2. However, a realistic assessment of what Convention has resolved does not suggest that it will repair the broken bridges into the life of other Anglican provinces; very serious anxieties have already been expressed. The repeated request for moratoria on the election of partnered gay clergy as bishops and on liturgical recognition of same-sex partnerships has clearly not found universal favour, although a significant minority of bishops has just as clearly expressed its intention to remain with the consensus of the Communion. The statement that the Resolutions are essentially 'descriptive' is helpful, but unlikely to allay anxieties.

3. There are two points which I believe need to be reiterated and thought through further, and it seems to fall to the Archbishop of Canterbury to try and articulate them. To some extent they echo part of what I wrote after the last General Convention, as well as things said at the Lambeth Conference and the ACC, but they still have some pertinence.

Archbishop Williams then goes onto say some very disturbing things about how gays and lesbians ought to be treated in the Church. Things that contradict in very harsh terms the positive statements he has made about the place of gays and lesbians in the Church in the years before he became Archbishop. I will not try to argue or explain the changes he has made--he must do that on his own--but I would like to reprint part of an analysis about +Rowan's statement...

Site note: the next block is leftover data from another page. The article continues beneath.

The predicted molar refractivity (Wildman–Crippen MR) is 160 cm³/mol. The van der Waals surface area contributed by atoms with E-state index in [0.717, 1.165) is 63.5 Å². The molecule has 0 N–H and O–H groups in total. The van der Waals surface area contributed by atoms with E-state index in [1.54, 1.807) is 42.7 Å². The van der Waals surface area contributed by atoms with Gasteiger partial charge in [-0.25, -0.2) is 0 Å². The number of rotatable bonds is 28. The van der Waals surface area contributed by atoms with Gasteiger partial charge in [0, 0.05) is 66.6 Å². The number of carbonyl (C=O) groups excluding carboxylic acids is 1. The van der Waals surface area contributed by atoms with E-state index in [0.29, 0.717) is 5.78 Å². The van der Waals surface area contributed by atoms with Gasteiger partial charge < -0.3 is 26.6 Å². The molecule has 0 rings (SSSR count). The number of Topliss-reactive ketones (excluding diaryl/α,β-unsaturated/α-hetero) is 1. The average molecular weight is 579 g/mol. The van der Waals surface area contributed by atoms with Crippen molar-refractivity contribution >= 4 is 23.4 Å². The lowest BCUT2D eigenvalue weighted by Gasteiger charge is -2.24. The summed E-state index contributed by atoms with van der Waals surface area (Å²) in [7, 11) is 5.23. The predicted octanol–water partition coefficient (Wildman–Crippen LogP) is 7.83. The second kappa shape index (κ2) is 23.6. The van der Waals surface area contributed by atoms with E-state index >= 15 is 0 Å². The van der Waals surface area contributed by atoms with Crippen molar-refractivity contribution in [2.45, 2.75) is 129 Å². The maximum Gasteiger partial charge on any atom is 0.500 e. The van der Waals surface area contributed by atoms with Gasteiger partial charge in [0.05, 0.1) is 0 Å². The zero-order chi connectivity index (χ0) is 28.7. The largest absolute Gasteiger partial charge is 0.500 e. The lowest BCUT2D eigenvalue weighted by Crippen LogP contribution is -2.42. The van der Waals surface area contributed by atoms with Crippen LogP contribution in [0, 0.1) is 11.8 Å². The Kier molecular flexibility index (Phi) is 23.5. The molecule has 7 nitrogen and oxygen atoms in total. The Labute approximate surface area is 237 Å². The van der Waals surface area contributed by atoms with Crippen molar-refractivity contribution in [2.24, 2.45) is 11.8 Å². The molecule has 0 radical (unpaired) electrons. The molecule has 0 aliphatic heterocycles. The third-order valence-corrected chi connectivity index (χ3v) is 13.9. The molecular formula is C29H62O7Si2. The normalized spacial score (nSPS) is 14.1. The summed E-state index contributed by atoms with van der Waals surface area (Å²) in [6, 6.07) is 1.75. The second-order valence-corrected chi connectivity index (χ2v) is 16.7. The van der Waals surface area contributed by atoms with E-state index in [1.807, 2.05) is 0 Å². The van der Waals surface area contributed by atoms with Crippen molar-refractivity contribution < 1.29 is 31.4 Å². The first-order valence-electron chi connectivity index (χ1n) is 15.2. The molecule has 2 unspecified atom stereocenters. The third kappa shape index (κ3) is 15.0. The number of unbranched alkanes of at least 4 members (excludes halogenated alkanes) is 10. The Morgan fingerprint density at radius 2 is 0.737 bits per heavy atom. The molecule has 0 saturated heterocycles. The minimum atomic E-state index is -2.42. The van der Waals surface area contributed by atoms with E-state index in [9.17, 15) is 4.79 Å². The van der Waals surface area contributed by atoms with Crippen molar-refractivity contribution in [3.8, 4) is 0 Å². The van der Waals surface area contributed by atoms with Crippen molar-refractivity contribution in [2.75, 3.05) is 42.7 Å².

Now again, Williams is a smart man. If he fails to nuance any of this, he does so willingly and willfully. It is not choice that bothers, but what Williams leaves unsaid (the nuance) and what he then goes on to say (the consequences) in drawing his conclusions. No, if he fails to nuance, he does so purposely. I can only conclude that he chooses to tell half-truths about us and our lives. And to justify his own behavior toward us. And that his pitch is meant to denigrate even to lie about us (for that is finally what half-truths do—they lie), throwing about as he does tired themes about gay and lesbian persons that do not fit either the evidence, nor the stereotypes (or even his own former writings and their recognition of such nuance, including that marriage is no guarantor of Christian virtue). That is all to say, Rowan Williams knows better. He knows this is not how we understand ourselves, and neither does the best dispassionate research findings or those who get to know us as persons in relationships. And that makes his words morally culpable, indeed, guilty of Christ's flesh by taking swipes at the lgbt members of His Body--members who are quite vulnerable in most parts of the world, including in Williams' own corner, the United Kingdom, where hate crimes against lgbt persons are a regular feature in lgbt news feeds there. And knowing better, Williams is morally culpable. To use the Lord’s Name to justify all of this, indeed, to suggest that God is on his side in treating lgbt persons like this in the Body, is damnable.